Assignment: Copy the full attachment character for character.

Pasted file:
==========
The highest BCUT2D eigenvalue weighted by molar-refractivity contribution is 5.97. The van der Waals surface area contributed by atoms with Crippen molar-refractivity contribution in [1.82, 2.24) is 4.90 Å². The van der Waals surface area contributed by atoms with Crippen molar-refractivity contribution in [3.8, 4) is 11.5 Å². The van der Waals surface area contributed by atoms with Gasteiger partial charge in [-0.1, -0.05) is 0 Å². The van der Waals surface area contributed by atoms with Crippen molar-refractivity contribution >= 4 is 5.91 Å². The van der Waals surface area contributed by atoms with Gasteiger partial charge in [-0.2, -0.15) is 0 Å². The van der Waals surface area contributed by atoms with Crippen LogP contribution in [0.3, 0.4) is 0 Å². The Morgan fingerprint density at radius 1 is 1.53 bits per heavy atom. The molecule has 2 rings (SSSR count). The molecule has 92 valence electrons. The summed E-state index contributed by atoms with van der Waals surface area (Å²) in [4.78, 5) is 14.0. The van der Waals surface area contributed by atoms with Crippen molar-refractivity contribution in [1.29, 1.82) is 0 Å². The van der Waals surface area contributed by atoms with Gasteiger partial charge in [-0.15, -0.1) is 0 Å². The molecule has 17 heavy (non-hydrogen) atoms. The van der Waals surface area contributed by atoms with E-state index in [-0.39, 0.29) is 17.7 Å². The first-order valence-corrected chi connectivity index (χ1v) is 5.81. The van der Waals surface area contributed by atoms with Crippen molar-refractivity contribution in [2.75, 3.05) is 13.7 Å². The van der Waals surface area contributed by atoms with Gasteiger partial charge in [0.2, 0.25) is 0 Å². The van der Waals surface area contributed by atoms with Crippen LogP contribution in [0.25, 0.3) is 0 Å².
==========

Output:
The highest BCUT2D eigenvalue weighted by molar-refractivity contribution is 5.97. The van der Waals surface area contributed by atoms with Crippen molar-refractivity contribution in [1.82, 2.24) is 4.90 Å². The van der Waals surface area contributed by atoms with Crippen molar-refractivity contribution in [3.8, 4) is 11.5 Å². The van der Waals surface area contributed by atoms with Gasteiger partial charge in [-0.1, -0.05) is 0 Å². The van der Waals surface area contributed by atoms with Crippen molar-refractivity contribution >= 4 is 5.91 Å². The van der Waals surface area contributed by atoms with Gasteiger partial charge in [-0.2, -0.15) is 0 Å². The van der Waals surface area contributed by atoms with Crippen LogP contribution in [0.3, 0.4) is 0 Å². The Morgan fingerprint density at radius 1 is 1.53 bits per heavy atom. The molecule has 2 rings (SSSR count). The molecule has 92 valence electrons. The summed E-state index contributed by atoms with van der Waals surface area (Å²) in [4.78, 5) is 14.0. The van der Waals surface area contributed by atoms with Crippen molar-refractivity contribution in [1.29, 1.82) is 0 Å². The van der Waals surface area contributed by atoms with Gasteiger partial charge in [-0.15, -0.1) is 0 Å². The molecule has 17 heavy (non-hydrogen) atoms. The van der Waals surface area contributed by atoms with E-state index in [-0.39, 0.29) is 17.7 Å². The first-order valence-corrected chi connectivity index (χ1v) is 5.81. The van der Waals surface area contributed by atoms with Crippen molar-refractivity contribution in [2.75, 3.05) is 13.7 Å². The van der Waals surface area contributed by atoms with Gasteiger partial charge in [0.2, 0.25) is 0 Å². The van der Waals surface area contributed by atoms with Crippen LogP contribution in [0.25, 0.3) is 0 Å².